Rethink Tested: The Living Kitchen Cookbook

By Shauna Krajacich

The first place I headed after being told, Hey it’s CANCER, was a well-lit, well-decorated café near the hospital.

I’d been eyeing it for a while, location scouting it as the perfect place to indulge before remotely finishing up the workday (as my biopsy results were going to come back fine anyway). The warm cappuccino and cozy cookie I was planning to order would be a much-deserved treat after celebrating the culmination of a months-long, anxiety-building ordeal.  

Reality ended up being far less romantic – the stylish cafe was too bright, too bustling and I most certainly had cancer. Any sane person would have headed home, but being the stubborn Taurus that I am, I marched right up to the cash ready to claim my cookie prize. But, with nervous energy buzzing in my ears, the only order I could muster was green tea.

This moment marked an immediate shift in my lifestyle. For better or for worse, my old motto of “treats on treats on treats” was a thing of the past. I ferociously took on a new, healthier way of living. Whether or not that changes my outlook is uncertain, but I do have more energy and I feel good, and that gives me back some agency in my life.

When “The Living Kitchen” came my way, I was immediately excited by the book’s premise of helping cancer patients with recipes to support them from diagnosis to recovery, so I challenged myself to cook from the book for a week. Here’s what I experienced.

At First Blush…

Besides its bright and beautiful appearance, this book is written by two certified nutritionists – Sarah Grossman and Tamara Green – and has received praise from various oncologists. I took comfort in this immediately, trusting that these recipes would make me feel satiated and also provide me with the nutrients needed in recovery.

I only wish I had something like this at the start of my cancer experience (vs. months after active treatment), as it would have provided some much-needed guidance and kept me out of the scarier corners of Google.


Living Kitchen Granola

Cinnamon Quinoa Breakfast Bowl and Classic Granola

How long it lasted: I doubled the quinoa recipe, giving me four servings to get me through Monday to Thursday. The book claimed that the granola would give me 12 servings, which I felt was more realistically seven.

The verdict: Surprisingly and unsurprisingly delicious! Unsurprisingly, because, how could you go wrong with homemade granola? It’s much less sweet than store-bought but still a way to sneak in the power couple of chocolate (or cacao nibs) and coconut. Surprisingly, because, sweet quinoa – whodathunkit?! A wonderful, warm alternative to my tried-and-true overnight oats, which were too cool for the colder months.


Turkey White Bean Stew

How long it lasted: Two work weeks (roughly 10 days). I was pleasantly surprised there were leftovers to throw into the freezer!

The verdict: I’ve been seeing so many white bean stew recipes pop up through my feed and so I was excited to finally try one. I wasn’t disappointed – this not only tasted good but left you with the hearty feeling that only a home-cooked meal can give you during the dark winter months. However, word of caution for the hungry – without some sort of carb like rice or quinoa I was starving once that mid-afternoon slump hit.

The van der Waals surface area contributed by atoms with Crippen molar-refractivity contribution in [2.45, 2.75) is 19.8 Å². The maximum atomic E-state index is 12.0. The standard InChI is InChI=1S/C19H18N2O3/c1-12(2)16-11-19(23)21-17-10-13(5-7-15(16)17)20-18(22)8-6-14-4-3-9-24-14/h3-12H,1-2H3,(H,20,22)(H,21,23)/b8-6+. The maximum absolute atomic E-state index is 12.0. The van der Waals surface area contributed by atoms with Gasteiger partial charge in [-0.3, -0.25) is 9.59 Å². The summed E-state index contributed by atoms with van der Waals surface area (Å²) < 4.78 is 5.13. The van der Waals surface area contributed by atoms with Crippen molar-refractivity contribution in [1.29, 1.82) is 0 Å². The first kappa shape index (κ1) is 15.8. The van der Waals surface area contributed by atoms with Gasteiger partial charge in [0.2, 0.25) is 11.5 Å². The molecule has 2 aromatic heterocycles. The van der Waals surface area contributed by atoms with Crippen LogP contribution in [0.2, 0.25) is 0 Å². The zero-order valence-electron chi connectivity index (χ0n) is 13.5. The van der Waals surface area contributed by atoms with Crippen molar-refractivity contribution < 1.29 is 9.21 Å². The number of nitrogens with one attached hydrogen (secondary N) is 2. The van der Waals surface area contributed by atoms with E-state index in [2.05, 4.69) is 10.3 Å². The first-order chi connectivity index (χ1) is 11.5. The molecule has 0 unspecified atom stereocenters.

The Living Kitchen Meatballs

Mushroom Walnut “Meatballs”  

How long it lasted: The recipe made 12 meatballs, which sufficiently got me through four meals when paired with pasta and marinara sauce.

The verdict: This one was a little more daunting at the outset as it requires a food processor. And a “chia egg” which, spoiler alert: is not very egg-like at all. That being said, this recipe impressed me the most, taste-wise. But, these misnomer “meatballs” are delicious, filling and something to wow your vegan (and even non-vegan friends) with at your next dinner party.

Snack Time

Licing Kitchen Sweet Potato Fries

Spiced Sweet Potato Wedges and Sunflower Hummus

How long it lasted: I brought the wedges with me to a friend’s place where it was devoured so ….minutes? The sunflower hummus was a good companion to my veggies, lasting about four days.

The verdict: I was so happy with how delicious and easy the sweet potato fries were. One of the biggest challenges of eating well is having something quick and easy to bring to parties. This is certainly a recipe I’ll be adding to my roster!

The sunflower hummus, albeit delicious, was the least impressive of all the recipes I tried. I will make it again, but next time with a little bit of spice or something to make it worthy of unpacking my heavy-duty blender.


Overall I really enjoyed these recipes and the book’s holistic approach to food. It does a great job of providing cancer patients with tangible tips rooted in science, that can be adapted depending on where you are in your cancer experience.

The first chapters of the book explore topics like “Replacing food fear with food mindfulness”, “Breathing Before Eating” and “Eating to combat common side effects” while also breaking down some common questions – what oil do I cook with, how do I get macronutrients into my diet, or what are antioxidants even? I found these initial chapters to be insightful companion pieces to the recipes.

Eating well should make you feel happy and satisfied, not unfulfilled and restricted. This book provides a bounty of options that will leave home chefs with full bellies and excited taste buds. It’s an excellent addition to the recipe library!

For more ideas on healthy eating when it comes to cancer, click here.

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